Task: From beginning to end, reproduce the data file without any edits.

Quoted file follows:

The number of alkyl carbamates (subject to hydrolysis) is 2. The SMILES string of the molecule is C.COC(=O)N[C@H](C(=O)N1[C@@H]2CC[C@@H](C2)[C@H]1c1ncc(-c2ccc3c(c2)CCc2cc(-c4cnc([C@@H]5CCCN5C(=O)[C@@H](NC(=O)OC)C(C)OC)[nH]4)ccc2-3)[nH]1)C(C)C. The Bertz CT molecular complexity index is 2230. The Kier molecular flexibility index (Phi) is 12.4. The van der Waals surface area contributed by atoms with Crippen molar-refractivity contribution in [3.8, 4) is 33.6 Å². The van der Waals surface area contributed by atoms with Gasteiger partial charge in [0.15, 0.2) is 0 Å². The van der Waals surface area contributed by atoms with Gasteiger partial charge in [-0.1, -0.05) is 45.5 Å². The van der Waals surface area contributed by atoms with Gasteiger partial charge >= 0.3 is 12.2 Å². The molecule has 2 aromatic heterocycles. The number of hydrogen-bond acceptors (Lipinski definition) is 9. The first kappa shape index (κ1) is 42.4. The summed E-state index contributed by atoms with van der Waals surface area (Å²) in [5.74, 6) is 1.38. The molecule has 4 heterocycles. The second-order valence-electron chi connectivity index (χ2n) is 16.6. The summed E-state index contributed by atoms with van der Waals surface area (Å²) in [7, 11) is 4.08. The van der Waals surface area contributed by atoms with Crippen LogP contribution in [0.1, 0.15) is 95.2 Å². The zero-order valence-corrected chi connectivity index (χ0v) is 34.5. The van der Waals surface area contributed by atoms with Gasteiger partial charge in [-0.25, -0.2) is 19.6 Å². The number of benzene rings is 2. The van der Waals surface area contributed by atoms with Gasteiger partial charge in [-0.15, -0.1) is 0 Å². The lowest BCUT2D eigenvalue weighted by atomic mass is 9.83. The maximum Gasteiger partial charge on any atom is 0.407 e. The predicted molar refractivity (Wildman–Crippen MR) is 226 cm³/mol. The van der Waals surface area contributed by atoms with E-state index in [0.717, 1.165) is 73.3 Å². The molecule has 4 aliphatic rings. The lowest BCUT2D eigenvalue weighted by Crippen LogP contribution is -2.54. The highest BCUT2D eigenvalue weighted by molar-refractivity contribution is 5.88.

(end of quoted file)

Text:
The number of alkyl carbamates (subject to hydrolysis) is 2. The SMILES string of the molecule is C.COC(=O)N[C@H](C(=O)N1[C@@H]2CC[C@@H](C2)[C@H]1c1ncc(-c2ccc3c(c2)CCc2cc(-c4cnc([C@@H]5CCCN5C(=O)[C@@H](NC(=O)OC)C(C)OC)[nH]4)ccc2-3)[nH]1)C(C)C. The Bertz CT molecular complexity index is 2230. The Kier molecular flexibility index (Phi) is 12.4. The van der Waals surface area contributed by atoms with Crippen molar-refractivity contribution in [3.8, 4) is 33.6 Å². The van der Waals surface area contributed by atoms with Gasteiger partial charge in [0.15, 0.2) is 0 Å². The van der Waals surface area contributed by atoms with Gasteiger partial charge in [-0.1, -0.05) is 45.5 Å². The van der Waals surface area contributed by atoms with Gasteiger partial charge >= 0.3 is 12.2 Å². The molecule has 2 aromatic heterocycles. The number of hydrogen-bond acceptors (Lipinski definition) is 9. The first kappa shape index (κ1) is 42.4. The summed E-state index contributed by atoms with van der Waals surface area (Å²) in [5.74, 6) is 1.38. The molecule has 4 heterocycles. The second-order valence-electron chi connectivity index (χ2n) is 16.6. The summed E-state index contributed by atoms with van der Waals surface area (Å²) in [7, 11) is 4.08. The van der Waals surface area contributed by atoms with Crippen LogP contribution in [0.1, 0.15) is 95.2 Å². The zero-order valence-corrected chi connectivity index (χ0v) is 34.5. The van der Waals surface area contributed by atoms with Gasteiger partial charge in [-0.25, -0.2) is 19.6 Å². The number of benzene rings is 2. The van der Waals surface area contributed by atoms with Gasteiger partial charge in [-0.15, -0.1) is 0 Å². The lowest BCUT2D eigenvalue weighted by atomic mass is 9.83. The maximum Gasteiger partial charge on any atom is 0.407 e. The predicted molar refractivity (Wildman–Crippen MR) is 226 cm³/mol. The van der Waals surface area contributed by atoms with E-state index in [0.717, 1.165) is 73.3 Å². The molecule has 4 aliphatic rings. The lowest BCUT2D eigenvalue weighted by Crippen LogP contribution is -2.54. The highest BCUT2D eigenvalue weighted by molar-refractivity contribution is 5.88.